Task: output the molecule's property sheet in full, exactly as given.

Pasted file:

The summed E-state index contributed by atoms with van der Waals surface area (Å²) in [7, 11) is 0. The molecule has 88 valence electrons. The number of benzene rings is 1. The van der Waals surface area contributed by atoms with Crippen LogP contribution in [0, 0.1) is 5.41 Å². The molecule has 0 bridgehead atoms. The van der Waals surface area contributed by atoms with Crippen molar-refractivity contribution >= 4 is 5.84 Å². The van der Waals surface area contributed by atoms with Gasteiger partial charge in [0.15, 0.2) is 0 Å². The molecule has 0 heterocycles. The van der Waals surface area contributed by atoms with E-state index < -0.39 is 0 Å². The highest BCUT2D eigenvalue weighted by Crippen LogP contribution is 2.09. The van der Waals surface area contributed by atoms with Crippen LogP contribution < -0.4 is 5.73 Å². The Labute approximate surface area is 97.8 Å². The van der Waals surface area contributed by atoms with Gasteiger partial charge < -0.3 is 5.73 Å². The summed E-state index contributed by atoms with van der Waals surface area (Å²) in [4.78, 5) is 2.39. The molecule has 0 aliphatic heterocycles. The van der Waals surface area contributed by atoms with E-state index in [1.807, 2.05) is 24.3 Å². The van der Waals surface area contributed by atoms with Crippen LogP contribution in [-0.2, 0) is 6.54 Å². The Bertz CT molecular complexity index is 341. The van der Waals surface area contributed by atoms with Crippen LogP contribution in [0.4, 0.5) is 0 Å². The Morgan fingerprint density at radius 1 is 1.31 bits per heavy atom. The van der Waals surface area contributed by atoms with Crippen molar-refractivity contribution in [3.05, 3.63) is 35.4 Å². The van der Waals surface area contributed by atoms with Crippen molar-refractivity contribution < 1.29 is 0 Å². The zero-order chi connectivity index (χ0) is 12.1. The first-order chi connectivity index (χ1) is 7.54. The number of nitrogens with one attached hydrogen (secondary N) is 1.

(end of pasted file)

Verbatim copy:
The summed E-state index contributed by atoms with van der Waals surface area (Å²) in [7, 11) is 0. The molecule has 88 valence electrons. The number of benzene rings is 1. The van der Waals surface area contributed by atoms with Crippen LogP contribution in [0, 0.1) is 5.41 Å². The molecule has 0 bridgehead atoms. The van der Waals surface area contributed by atoms with Crippen molar-refractivity contribution >= 4 is 5.84 Å². The van der Waals surface area contributed by atoms with Gasteiger partial charge in [0.15, 0.2) is 0 Å². The molecule has 0 heterocycles. The van der Waals surface area contributed by atoms with E-state index < -0.39 is 0 Å². The highest BCUT2D eigenvalue weighted by Crippen LogP contribution is 2.09. The van der Waals surface area contributed by atoms with Crippen LogP contribution < -0.4 is 5.73 Å². The Labute approximate surface area is 97.8 Å². The van der Waals surface area contributed by atoms with Gasteiger partial charge < -0.3 is 5.73 Å². The summed E-state index contributed by atoms with van der Waals surface area (Å²) in [4.78, 5) is 2.39. The molecule has 0 aliphatic heterocycles. The van der Waals surface area contributed by atoms with E-state index in [1.807, 2.05) is 24.3 Å². The van der Waals surface area contributed by atoms with Crippen LogP contribution in [-0.2, 0) is 6.54 Å². The Bertz CT molecular complexity index is 341. The van der Waals surface area contributed by atoms with Crippen LogP contribution in [0.4, 0.5) is 0 Å². The Morgan fingerprint density at radius 1 is 1.31 bits per heavy atom. The van der Waals surface area contributed by atoms with Crippen molar-refractivity contribution in [3.05, 3.63) is 35.4 Å². The van der Waals surface area contributed by atoms with Crippen molar-refractivity contribution < 1.29 is 0 Å². The zero-order chi connectivity index (χ0) is 12.1. The first-order chi connectivity index (χ1) is 7.54. The number of nitrogens with one attached hydrogen (secondary N) is 1.